1. If you already shoot long distance, use a ballistics calculator, have a scope with a long range reticle, etc. (have and use the gear) you won’t learn a lot new. You will get lots of experience using it, though.

2. If you have a 6.5 Creedmoor rifle with the proper scope, I would bring your own. If you have an adequate rifle and you’re willing to shoot 200+ rounds in 48 hours, I would bring your own. I would take it to a smith to make sure EVERYTHING is torqued properly if you don’t feel comfortable doing it yourself. And I mean everything: action screws, , bolt, EVERYTHING. Completely disassemble your rifle. Clean and lubricate everything and reassemble everything. Take the action out of the stock. Torque everything back down with a torque wrench to proper specs.

Why? Simply put, the instructors do not have time to trouble shoot your rifle during class if it doesn’t shoot well. you’ll shut the whole class down while they try to figure out what is wrong. You’ll be shorting the other attendees and yourself.

3. Be prepared to have some illusions about gear removed. Long distance precision shooting requires precise gear. Consistency and precision cost money. Simply put, they don’t have much confidence in Ruger or Savage rifles. They’re poorly constructed and assembled. Their quality control is not good. The Remington rifles they use are returned at a pretty high % to the manufacturer because they won’t shoot well enough for the class consistently enough. Granted, these rifles take a lot of abuse and fire a lot of rounds in a year. They’re looking for about 1 MOA or smaller of accuracy at 100 yards.

4. My personal shooting form needs lots of work. My rifle shoots lights out. With Hornady 140 ELD’s, my Desert Tech is a .4 MOA rifle @ 100 yards. I am not a 1 MOA shooter at 500 yards.

Last thought: long distance is relative. 22 long rifle is super fun at 250 yards. 6.5 Creedmoor is boring at 250 yards. If you can’t find a range with 1000 yards, buy a nice 22 and set up for 50-150 yards. A word of warning, 22 lr rifle is as expensive to buy for as center fire. Your glass doesn’t need to be as good because you’ll be shooting at much shorter distances, and the ammo is much less expensive.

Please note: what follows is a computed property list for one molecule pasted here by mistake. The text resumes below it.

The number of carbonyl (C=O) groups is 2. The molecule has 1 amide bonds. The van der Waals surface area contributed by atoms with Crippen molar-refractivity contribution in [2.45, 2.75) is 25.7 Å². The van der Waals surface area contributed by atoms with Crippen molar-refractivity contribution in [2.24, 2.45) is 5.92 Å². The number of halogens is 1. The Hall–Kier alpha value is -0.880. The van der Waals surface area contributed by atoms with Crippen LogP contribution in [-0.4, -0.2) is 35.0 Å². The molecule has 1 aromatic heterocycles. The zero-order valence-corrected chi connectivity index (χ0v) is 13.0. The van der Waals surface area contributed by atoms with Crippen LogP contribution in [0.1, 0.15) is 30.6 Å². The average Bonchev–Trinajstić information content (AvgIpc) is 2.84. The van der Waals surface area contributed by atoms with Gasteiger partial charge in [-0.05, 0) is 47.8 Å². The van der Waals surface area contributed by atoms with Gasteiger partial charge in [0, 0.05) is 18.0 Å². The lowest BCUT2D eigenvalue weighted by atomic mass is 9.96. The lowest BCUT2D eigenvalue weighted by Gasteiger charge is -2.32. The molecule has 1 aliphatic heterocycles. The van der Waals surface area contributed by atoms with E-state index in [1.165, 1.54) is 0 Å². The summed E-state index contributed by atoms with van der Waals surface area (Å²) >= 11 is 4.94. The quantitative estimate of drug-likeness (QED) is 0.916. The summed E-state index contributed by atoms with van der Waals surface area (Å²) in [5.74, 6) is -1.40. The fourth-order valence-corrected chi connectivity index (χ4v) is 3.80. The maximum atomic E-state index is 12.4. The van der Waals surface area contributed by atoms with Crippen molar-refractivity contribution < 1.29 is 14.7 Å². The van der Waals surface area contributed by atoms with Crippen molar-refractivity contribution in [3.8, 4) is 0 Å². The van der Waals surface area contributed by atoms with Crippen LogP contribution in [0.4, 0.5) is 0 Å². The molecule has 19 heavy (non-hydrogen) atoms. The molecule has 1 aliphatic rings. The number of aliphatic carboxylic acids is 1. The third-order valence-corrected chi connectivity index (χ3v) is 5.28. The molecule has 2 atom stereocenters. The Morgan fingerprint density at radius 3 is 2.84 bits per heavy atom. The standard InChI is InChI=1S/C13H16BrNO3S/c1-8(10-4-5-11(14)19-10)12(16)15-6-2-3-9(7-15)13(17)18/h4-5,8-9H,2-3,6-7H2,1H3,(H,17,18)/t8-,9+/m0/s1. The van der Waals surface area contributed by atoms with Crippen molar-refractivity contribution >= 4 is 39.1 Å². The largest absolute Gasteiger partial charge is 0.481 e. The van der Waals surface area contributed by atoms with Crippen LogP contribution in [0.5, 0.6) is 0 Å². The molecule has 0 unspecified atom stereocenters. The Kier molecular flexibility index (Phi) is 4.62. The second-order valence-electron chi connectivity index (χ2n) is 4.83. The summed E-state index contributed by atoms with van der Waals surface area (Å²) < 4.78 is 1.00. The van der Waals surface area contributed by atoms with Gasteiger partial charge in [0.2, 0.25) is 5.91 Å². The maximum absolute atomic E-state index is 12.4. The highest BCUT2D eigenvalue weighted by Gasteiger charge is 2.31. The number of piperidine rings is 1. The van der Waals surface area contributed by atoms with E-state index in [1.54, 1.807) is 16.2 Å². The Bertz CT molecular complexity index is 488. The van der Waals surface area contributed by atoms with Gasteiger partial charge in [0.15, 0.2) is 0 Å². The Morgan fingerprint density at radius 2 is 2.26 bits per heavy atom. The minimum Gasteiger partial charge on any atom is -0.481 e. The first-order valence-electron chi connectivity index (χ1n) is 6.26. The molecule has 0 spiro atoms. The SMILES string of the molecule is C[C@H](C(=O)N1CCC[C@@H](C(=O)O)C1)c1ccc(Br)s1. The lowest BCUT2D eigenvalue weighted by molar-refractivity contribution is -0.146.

If you have questions, I’m glad to try to answer them.
 

TexasCowPoke

Heisman Candidate
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Oct 22, 2003
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Small ranch North of Denton, TX
Great time it sounds like. Thanks for the information...lots to digest there. I'm just about an moa shooter (my 3 shot groups are .6 to 1.3 MOA) but I'd like to be better. Damn those fliers. Send us pics of your range when you have it complete!
 

panhndlpoke

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Sep 6, 2006
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Great time it sounds like. Thanks for the information...lots to digest there. I'm just about an moa shooter (my 3 shot groups are .6 to 1.3 MOA) but I'd like to be better. Damn those fliers. Send us pics of your range when you have it complete!
Sooo many factors come into play with groups. Ammo and rifle are huge. You may be much better than you think but your combo may hate one another.

hard to take a picture of steel targets 509yards away